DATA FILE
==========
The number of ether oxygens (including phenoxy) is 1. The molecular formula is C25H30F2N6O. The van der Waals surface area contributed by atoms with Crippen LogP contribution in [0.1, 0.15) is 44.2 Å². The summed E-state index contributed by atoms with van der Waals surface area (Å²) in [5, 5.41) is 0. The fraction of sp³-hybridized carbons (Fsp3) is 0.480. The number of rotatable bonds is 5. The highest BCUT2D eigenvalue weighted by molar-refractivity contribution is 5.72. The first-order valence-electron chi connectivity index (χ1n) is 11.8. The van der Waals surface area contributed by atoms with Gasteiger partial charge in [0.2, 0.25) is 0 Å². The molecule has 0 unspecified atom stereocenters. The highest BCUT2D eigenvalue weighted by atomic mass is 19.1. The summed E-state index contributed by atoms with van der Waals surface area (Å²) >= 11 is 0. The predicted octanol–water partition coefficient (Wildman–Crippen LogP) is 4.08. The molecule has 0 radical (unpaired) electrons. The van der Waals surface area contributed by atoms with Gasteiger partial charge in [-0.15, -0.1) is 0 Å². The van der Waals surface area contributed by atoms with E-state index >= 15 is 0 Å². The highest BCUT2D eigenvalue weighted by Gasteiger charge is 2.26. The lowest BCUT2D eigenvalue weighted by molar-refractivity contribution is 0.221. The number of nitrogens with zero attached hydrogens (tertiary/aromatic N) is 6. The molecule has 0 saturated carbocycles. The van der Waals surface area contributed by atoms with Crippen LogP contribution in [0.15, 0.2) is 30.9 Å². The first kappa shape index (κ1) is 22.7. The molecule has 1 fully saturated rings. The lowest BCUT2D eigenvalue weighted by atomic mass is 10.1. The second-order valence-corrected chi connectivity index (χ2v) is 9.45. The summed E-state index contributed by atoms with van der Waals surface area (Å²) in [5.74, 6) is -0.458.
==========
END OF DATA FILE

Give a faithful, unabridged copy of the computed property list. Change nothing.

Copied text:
The number of ether oxygens (including phenoxy) is 1. The molecular formula is C25H30F2N6O. The van der Waals surface area contributed by atoms with Crippen LogP contribution in [0.1, 0.15) is 44.2 Å². The summed E-state index contributed by atoms with van der Waals surface area (Å²) in [5, 5.41) is 0. The fraction of sp³-hybridized carbons (Fsp3) is 0.480. The number of rotatable bonds is 5. The highest BCUT2D eigenvalue weighted by molar-refractivity contribution is 5.72. The first-order valence-electron chi connectivity index (χ1n) is 11.8. The van der Waals surface area contributed by atoms with Gasteiger partial charge in [0.2, 0.25) is 0 Å². The molecule has 0 unspecified atom stereocenters. The highest BCUT2D eigenvalue weighted by atomic mass is 19.1. The summed E-state index contributed by atoms with van der Waals surface area (Å²) >= 11 is 0. The predicted octanol–water partition coefficient (Wildman–Crippen LogP) is 4.08. The molecule has 0 radical (unpaired) electrons. The van der Waals surface area contributed by atoms with Gasteiger partial charge in [-0.15, -0.1) is 0 Å². The van der Waals surface area contributed by atoms with E-state index >= 15 is 0 Å². The highest BCUT2D eigenvalue weighted by Gasteiger charge is 2.26. The lowest BCUT2D eigenvalue weighted by molar-refractivity contribution is 0.221. The number of nitrogens with zero attached hydrogens (tertiary/aromatic N) is 6. The molecule has 0 saturated carbocycles. The van der Waals surface area contributed by atoms with Crippen LogP contribution in [0.15, 0.2) is 30.9 Å². The first kappa shape index (κ1) is 22.7. The molecule has 1 fully saturated rings. The lowest BCUT2D eigenvalue weighted by atomic mass is 10.1. The second-order valence-corrected chi connectivity index (χ2v) is 9.45. The summed E-state index contributed by atoms with van der Waals surface area (Å²) in [5.74, 6) is -0.458.